The content quality vs. quantity debate has been going on for almost a decade now, and in my opinion, quality wins everytime. No matter which side of the argument you lean towards, we discuss some harsh realities of which marketers need to be aware. And at the end of the day, you should pick a publishing frequency that you can sustain with good stuff. Start slow. You can always increase your frequency as your processes get better, you start seeing success, and you can dedicate more resources to it.
6. Do we have the people and processes in place to sustain this initiative?
We see this everywhere, and guilty of it ourselves… You start strong, but over time other responsibilities start to take priority, or passion fades, writer’s block creeps in and frequency sputters. The best way to combat this is to have dedicated resources (people), documented processes (regular content planning, production workflows), good tools built for this process, and accountability in place to turn your team into a well-oiled content machine (a.k.a. a publisher). Sustainability tips and best practices incoming!
7. How will we know if/when this initiative has been a success?
What does success look like for this initiative? If you defined a specific purpose, how will you know when that purpose has been achieved? Or are you at least gaining traction? Are there specific metrics or key performance indicators that can be monitored? Try your best to specify some measurable, time-bound milestones in the future and document them so that your team and your superiors understand what you’re shooting for.
8. Do we have the right tracking and reporting mechanisms in place to know when we get there?
With metrics or KPI’s identified in the previous step, it’s obviously important to build or connect the appropriate tracking mechanisms for capturing and reporting on this data. Sometimes that’s as simple as inserting some Google Analytics tracking code. Sometimes it’s a multi-pronged tracking and reporting methodology that might take some time to set up. Bottom line, figure it out before you start.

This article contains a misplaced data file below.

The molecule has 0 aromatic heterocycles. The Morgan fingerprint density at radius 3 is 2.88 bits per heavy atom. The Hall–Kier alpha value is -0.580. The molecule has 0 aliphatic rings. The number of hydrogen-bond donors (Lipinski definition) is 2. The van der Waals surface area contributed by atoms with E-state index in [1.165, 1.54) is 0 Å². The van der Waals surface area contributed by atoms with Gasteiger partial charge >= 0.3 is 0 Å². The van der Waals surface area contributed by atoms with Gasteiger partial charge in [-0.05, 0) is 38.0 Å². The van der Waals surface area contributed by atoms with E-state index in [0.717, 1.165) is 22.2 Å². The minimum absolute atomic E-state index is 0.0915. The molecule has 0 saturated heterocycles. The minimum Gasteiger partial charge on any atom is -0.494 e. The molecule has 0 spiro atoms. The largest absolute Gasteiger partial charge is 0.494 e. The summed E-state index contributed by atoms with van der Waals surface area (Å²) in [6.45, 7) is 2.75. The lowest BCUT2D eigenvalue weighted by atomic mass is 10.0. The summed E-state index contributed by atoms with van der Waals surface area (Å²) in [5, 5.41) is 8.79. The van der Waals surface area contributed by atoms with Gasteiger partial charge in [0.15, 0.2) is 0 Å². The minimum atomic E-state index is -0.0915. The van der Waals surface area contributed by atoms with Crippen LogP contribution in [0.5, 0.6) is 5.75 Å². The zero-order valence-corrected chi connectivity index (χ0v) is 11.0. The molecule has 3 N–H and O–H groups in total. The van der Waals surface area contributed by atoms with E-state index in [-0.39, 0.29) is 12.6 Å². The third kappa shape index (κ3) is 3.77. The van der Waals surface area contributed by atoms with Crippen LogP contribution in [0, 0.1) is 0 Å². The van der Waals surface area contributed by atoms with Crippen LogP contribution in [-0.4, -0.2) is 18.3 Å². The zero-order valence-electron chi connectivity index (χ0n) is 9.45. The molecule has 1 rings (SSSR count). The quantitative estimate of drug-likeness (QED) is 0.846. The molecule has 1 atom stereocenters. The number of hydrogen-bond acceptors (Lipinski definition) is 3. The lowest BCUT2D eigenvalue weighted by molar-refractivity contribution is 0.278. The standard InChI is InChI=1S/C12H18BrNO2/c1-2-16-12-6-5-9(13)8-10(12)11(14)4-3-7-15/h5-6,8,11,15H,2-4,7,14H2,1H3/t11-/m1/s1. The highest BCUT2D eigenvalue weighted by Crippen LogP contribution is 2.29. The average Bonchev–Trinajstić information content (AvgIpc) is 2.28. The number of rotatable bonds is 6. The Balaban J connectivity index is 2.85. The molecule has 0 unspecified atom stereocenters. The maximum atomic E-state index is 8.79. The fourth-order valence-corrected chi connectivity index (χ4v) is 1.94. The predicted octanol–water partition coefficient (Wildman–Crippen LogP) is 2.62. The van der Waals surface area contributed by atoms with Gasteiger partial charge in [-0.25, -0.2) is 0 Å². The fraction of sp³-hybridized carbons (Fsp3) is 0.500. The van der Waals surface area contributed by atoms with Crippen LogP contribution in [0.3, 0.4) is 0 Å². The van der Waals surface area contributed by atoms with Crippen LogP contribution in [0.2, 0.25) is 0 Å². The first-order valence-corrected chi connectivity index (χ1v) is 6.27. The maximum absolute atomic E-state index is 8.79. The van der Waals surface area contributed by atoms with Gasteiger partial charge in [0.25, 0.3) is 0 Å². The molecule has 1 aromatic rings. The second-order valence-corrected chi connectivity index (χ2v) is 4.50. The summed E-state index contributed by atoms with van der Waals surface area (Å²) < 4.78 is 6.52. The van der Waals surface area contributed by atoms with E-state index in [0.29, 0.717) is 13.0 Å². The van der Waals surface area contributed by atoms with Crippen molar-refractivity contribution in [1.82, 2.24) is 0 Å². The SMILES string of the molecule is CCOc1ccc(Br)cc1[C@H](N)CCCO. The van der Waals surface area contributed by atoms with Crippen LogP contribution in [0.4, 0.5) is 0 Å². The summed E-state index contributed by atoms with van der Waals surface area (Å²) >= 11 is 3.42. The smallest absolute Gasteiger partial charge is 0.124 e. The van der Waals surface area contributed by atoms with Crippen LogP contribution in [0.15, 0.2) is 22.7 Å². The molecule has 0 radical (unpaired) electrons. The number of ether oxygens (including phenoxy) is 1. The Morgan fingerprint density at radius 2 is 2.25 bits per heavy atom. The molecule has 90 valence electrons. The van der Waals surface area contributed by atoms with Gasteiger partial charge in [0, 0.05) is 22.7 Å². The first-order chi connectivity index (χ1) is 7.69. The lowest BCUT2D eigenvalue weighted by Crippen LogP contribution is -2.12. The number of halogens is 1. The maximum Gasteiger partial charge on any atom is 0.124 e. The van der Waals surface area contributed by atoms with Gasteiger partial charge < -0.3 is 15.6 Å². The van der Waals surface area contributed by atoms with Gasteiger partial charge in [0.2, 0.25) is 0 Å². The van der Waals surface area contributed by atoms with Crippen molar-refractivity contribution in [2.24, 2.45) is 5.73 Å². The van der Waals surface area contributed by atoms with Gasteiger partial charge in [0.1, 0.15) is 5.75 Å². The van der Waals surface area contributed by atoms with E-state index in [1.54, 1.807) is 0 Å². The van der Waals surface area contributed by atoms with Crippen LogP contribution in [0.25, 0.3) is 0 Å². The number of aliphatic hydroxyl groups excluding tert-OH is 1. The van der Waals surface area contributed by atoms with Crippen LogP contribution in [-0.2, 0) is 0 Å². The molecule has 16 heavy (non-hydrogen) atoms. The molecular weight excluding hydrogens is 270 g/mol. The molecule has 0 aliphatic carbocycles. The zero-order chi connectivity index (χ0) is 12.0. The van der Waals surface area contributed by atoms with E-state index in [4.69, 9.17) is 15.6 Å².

9. Do we have a solid distribution or promotion strategy that will ensure we get enough eyeballs on this to reach our goals?
If your new content initiative will be targeted at a group of people with whom you already have a relationship (ex: a customer list or subscriber list), then perhaps you don’t need to worry about this question as much. But if you’re starting something from scratch and trying to reach new eyeballs, you have your work cut out for you in today’s noisy environment. “If you build it, they will come” is obviously a ridiculous assumption. Let us set proper expectations for which distribution and promotional strategies may be needed when trying to reach owned vs. earned vs. paid audiences.
10. Which content planning, production and workflow tools are you going to need to execute your new initiative?
Every day, more and more companies are realizing that their current system of endless spreadsheets, status meetings, and emails is way more painful than it should be. And HEY LOOK! There’s a bunch of cool-looking content marketing platforms out there that will rescue us!!! Herein lies the problem. What types of platforms do you REALLY need? Within the content marketing platform category alone, there are dozens of tools that handle various aspects of the process. Let us provide some guidance to help you weed through the noise.
We hope we didn’t scare anyone.
This probably isn’t your first rodeo and you know you should have all this figured out (and documented). It certainly wouldn’t hurt to sit down with your team and run through these questions. As a bonus, download our strategy worksheet to document your plan. Refer to it often as you build and execute. You’ll be glad you did, and I promise your new content initiative will fulfill it’s purpose.